The bank posted the loss after being forced to make a £3.2bn provision for payment protection insurance (PPI) refund claims.
This was more than any other high street lender, and it came at a time when Lloyds was also being hit by deteriorating loans in Ireland.
In Ireland, its impaired loans increased by £3.2bn to £17.6bn compared with £14.4bn in December 2010.
Overall across the group the bank said it had cut its impairment costs for bad loans by 17 per cent to £5.4bn.
The bank currently has £23.6bn worth of corporate real estate loans held within its business support unit (BSU), of which £16.2bn is impaired. In December 2010 Lloyds had £26bn of these loans in BSU, of which £17.5bn were impaired.
The statement also reveals plans to make £1.5bn of annual savings in 2014, which will involve the reduction of 15,000 roles throughout the group by the end of 2014.
Excluding the one-off expense of the PPI provision, the high street bank reported a decline in pre-tax profit to £1bn from £1.6bn in 2010.
The group is however on track to meet its Merlin lending agreement to business; with £21.2bn of committed gross lending to companies in the first half of 2011, of which £6.7bn was for small and medium-sized businesses.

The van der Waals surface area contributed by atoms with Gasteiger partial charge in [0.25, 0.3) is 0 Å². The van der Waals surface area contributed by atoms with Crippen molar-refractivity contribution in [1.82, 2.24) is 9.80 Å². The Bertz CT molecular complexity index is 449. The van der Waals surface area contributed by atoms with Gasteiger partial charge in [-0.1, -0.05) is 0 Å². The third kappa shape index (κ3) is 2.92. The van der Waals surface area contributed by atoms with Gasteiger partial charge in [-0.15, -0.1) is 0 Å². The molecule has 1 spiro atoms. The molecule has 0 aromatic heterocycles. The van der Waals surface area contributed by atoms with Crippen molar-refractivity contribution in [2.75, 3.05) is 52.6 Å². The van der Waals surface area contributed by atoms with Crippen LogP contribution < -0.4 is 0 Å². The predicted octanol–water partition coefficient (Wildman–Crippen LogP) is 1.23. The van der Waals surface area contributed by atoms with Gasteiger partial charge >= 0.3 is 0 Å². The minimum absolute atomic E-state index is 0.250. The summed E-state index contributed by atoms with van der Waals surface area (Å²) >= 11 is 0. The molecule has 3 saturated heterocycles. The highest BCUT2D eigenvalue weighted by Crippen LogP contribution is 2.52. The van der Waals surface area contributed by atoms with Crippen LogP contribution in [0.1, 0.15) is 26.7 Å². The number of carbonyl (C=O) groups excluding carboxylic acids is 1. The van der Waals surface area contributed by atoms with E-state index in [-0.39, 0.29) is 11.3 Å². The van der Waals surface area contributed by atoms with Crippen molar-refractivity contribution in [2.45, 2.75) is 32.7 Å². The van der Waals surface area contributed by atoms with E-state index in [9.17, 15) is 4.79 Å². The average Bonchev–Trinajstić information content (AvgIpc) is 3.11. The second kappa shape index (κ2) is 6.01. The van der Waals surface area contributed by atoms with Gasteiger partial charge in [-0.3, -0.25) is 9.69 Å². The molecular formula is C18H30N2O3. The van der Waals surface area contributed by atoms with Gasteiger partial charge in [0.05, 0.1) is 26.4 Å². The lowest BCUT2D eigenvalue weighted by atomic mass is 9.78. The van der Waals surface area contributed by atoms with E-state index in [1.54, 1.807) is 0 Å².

In its international business Lloyds’ impairment charge amounted to £2.5bn, compared to £2.2bn in the first half of 2010. The bank said this reflected the continued deterioration in real estate values in Ireland and in Australasian property markets to which the group is exposed.
Total impaired loans in its international unit increased by £3.4bn to £23.8bn, compared with £20.3bn at December 2010.
In its outlook for the UK economy, Lloyds expects UK GDP growth of 1.5 per cent in 2011, settling at above two per cent in 2012, with UK base rates increasing from the second half of 2011, unemployment improving and property values stabilising.
The bank also expects a two per cent reduction in house prices in 2011.